How Often Should You Work Out Your Biceps?

Your biceps do a lot of work outside of the gym every day, helping you to bend your arm and lift things. They're the focal point of a nicely developed arm. Big and muscular or toned with less size, whichever look you prefer, it's difficult to know how often you should work your bi's without consulting a personal trainer. And always consult your doctor before beginning this or any new exercise or weightlifting regimen.

Twice Weekly

Whether you want to build big muscles or want to tone and sculpt without building size, Matt Siaperas, an Idaho personal trainer and owner of Hardbodies Gym, advises working biceps twice a week. You have to allow time between biceps workouts for your muscles to rest and repair, so Siaperas recommends a three-day split beginning with biceps and back on day one, legs on day two, chest, shoulders and triceps on day three, then taking a rest day before starting over with back and biceps again on day five.

Don't Over-Train

You may be impatient about seeing some size in your upper arms, but if you work your biceps more often than every 72 hours, you run the risk of over-training them. Not only will this cause you to plateau in your muscle growth, but you'll run the risk of injuring your biceps or tearing your tendons. Injuries to your biceps and the related tendons are more likely to occur if you overtrain them in the gym because you also use them for everyday tasks outside the gym.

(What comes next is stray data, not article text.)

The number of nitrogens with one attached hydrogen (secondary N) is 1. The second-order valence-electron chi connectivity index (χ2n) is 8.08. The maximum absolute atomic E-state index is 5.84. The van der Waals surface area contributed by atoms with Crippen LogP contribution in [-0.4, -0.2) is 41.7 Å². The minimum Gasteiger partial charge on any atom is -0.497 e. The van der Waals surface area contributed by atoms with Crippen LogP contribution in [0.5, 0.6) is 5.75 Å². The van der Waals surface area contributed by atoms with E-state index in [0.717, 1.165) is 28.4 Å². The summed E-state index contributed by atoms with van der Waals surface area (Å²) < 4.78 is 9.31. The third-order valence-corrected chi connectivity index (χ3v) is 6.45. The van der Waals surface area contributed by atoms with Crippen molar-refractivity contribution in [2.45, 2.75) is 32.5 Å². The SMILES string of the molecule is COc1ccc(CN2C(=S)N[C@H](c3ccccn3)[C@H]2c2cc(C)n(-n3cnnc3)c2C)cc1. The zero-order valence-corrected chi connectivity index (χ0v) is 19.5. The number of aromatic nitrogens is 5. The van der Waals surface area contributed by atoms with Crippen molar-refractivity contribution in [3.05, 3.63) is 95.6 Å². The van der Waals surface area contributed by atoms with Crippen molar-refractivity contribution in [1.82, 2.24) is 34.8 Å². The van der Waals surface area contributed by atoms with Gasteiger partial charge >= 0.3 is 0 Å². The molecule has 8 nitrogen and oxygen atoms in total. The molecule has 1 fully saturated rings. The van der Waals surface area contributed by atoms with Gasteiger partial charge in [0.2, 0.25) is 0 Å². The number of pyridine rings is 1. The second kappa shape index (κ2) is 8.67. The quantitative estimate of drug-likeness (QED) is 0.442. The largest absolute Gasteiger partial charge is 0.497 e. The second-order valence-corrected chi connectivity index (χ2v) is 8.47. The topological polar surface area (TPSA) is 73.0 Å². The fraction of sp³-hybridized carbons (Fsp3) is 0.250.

Toning Versus Building Size

If your goal is to tone and not build your upper arms, you might think that twice-a-week biceps workouts are too frequent. However, if you only train your biceps once a week, you'll lose any gains you've made by allowing too much time to pass between workouts. Exercise your biceps twice a week no matter what your goals are; just work them differently than you would if you wanted to build muscle. For toning, perform 3 sets of each biceps exercise with a lighter weight, one that you can lift for 12 to 15 reps. You won't want to step up the weight often, either. To build size, lift heavier weights. Still do three sets, but only complete 8 to 12 reps in your size-building routine. Again, consult a fitness professional for the final word.

Change Up the Workouts

Keeping your muscles guessing is an effective way to stay on track with your goals and avoid plateaus. Perform different exercises and in a different order each time you do a biceps workout. For example, you could do hammer curls, concentration curls and barbell curls one week, then switch to alternating dumbbell curls, reverse grip barbell curls and preacher curls the next week. For muscle building, change up the weight and reps, too. Go heavy on your first biceps day, lifting the usual amount you can repeat for 8 to 12 reps. Increase the weight amount by about 5 percent if you aren't fatigued by the 12th rep. On the second biceps day of your training week, decrease your heavy amount by approximately 5 percent. This will allow you to do more reps, at least 12 to 15. Again, these are just general guidelines; consult a fitness professional to find the best plan for you.

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